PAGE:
Joseph Bleares returned home at eight o’clock and Alexander immediately called him into the bar and ordered two noggins of whiskey, which they drank together. Over the course of the next hour Bleares appears to have been plied with drink, Alexander at one point pouring his own whiskey into Bleare’s glass when his back was turned. By nine o’clock Joseph Bleares was soundly asleep on the sofa. There were two other patrons in the bar until about eleven. Mrs Bleares had spent the evening mostly in the kitchen, but when the other customers finally left the pub Michael approached her and asked for a bed for the night, saying that it was too late to return to Manchester especially as he had ‘a deal of money’ on him. Despite her protests he prevailed upon her to allow them both to spend the night. They disappeared outside the pub for about twenty minutes before returning and then asked that they be shown to their chamber. Michael asked her if her husband went to bed when he was drunk, and if not whether she stayed up with him as well. Just then the maid appeared and Mrs Bleares told her to fetch a candle and show the men where they were to sleep. The maid was the ill-fated Elizabeth ‘Betty’ Bate.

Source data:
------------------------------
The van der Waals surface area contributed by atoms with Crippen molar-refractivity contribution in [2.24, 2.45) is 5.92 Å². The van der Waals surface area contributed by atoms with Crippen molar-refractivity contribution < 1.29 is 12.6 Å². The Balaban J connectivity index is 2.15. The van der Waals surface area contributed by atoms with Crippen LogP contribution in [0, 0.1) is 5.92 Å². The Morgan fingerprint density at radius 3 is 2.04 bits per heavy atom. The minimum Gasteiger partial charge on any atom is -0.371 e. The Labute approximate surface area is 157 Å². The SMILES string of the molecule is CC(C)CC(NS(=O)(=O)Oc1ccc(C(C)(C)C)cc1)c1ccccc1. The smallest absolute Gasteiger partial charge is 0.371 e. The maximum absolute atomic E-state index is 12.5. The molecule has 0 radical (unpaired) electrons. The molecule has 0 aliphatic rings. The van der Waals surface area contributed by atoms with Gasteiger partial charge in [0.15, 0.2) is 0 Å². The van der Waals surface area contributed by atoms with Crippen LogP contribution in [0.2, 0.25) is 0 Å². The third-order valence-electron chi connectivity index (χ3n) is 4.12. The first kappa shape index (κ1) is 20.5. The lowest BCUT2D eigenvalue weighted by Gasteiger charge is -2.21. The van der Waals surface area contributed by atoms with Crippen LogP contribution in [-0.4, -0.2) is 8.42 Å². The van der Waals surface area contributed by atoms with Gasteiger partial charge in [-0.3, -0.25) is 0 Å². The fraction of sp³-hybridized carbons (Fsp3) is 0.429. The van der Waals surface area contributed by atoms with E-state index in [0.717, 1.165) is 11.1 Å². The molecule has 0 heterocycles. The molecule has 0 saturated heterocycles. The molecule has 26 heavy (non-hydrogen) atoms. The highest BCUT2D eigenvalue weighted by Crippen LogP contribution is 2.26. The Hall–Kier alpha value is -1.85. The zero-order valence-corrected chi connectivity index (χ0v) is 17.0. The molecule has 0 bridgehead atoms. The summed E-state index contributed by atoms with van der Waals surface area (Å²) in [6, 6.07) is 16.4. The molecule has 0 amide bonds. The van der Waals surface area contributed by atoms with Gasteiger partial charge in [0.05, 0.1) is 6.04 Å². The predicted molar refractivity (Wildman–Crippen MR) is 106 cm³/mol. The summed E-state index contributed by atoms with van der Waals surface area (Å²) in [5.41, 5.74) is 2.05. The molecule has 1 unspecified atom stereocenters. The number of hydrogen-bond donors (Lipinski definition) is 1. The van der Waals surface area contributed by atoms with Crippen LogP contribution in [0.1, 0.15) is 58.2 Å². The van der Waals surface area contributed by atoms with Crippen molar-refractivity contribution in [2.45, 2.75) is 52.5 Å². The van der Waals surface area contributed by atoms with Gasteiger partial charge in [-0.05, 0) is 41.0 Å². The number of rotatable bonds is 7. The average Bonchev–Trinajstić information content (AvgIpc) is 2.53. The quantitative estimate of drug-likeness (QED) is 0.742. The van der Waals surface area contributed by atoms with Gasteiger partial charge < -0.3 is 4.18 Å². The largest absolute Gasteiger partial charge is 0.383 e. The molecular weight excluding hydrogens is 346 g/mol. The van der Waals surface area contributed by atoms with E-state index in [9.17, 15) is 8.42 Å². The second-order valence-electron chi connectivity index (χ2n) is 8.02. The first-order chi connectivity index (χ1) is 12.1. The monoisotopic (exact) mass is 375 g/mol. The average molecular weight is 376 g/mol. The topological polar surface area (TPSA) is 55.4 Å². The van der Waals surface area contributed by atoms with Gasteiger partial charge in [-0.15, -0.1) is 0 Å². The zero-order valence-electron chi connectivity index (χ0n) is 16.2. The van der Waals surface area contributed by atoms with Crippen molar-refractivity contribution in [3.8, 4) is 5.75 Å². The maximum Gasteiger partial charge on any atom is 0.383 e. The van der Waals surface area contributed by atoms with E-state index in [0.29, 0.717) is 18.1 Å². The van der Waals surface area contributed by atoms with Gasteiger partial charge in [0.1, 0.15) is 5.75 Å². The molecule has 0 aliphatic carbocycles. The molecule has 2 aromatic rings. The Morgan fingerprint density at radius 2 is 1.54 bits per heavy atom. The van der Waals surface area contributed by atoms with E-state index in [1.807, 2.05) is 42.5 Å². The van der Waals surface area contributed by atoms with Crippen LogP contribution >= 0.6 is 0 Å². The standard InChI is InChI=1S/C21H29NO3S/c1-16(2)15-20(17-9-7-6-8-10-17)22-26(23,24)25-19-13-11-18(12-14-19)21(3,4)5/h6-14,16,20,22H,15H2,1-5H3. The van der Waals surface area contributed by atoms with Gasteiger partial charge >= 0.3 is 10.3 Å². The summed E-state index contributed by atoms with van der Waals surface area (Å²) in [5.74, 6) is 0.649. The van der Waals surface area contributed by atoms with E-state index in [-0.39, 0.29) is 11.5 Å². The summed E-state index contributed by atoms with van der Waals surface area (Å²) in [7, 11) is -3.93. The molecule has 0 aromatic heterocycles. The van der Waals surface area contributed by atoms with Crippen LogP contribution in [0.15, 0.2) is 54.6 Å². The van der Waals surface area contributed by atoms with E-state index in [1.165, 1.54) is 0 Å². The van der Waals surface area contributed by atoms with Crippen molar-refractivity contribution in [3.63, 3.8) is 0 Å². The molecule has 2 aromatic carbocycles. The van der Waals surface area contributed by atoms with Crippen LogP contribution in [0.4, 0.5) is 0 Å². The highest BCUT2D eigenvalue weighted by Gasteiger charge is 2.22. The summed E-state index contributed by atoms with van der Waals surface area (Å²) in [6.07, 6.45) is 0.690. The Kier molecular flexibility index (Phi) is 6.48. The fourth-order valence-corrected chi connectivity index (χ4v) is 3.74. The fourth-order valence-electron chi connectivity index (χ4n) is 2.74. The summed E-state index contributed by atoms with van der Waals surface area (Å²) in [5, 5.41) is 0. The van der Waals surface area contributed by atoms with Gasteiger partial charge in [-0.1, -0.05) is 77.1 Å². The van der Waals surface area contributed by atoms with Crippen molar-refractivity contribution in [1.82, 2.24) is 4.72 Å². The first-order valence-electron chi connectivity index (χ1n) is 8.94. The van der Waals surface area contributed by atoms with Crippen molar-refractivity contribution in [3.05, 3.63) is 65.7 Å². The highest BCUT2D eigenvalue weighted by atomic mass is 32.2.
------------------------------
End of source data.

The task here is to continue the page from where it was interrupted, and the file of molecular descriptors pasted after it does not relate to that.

What happened next was described in chilling detail at the trial by the boy, William Higgins, who was asleep in the room upstairs. There were two beds in the room and the second was the one intended for the McKeans. William was woken by a noise and, by the light of the candle Betty had placed in the window between the two beds, he saw Alexander with his left arm around Betty, who was struggling with him. William heard her tell Alexander to ‘be quiet-have done-let me alone.” The boy assumed that Alexander wanted a kiss and thought nothing of it until he realised that Betty had a knife at her throat. He heard her scream and the next thing William saw was blood gushing from a wound in Betty’s neck before she was flung to the floor. Her cry of ‘murder’ was cut short as McKean cut her throat, but it was enough to rouse William. McKean realised that the boy had seen it all and attempted to smother him but Betty had somehow found the strength to get to her feet and she distracted McKean long enough to allow William to escape. Terrified, the boy rushed past him, vaulted over the banister and, evading the arms of Michael McKean who was waiting at the foot of the stairs, headed outside, and ran away to hide in a ditch.Downstairs, Mrs Bleares, who was sitting in the bar with her sleeping husband, heard Betty scream and immediately took a candle and went into the hall, where she was confronted by Michael McKean. Far from accompanying his brother up the stairs as she had assumed, he seemed to be waiting at the bottom, almost as if on guard. Before Mrs Blears could do anything he attacked her and tried to stab her in the neck. The blow glanced over her throat, whereupon Michael threw her to the floor and struck her again, the second time driving his knife deep into her face before rushing out of the pub.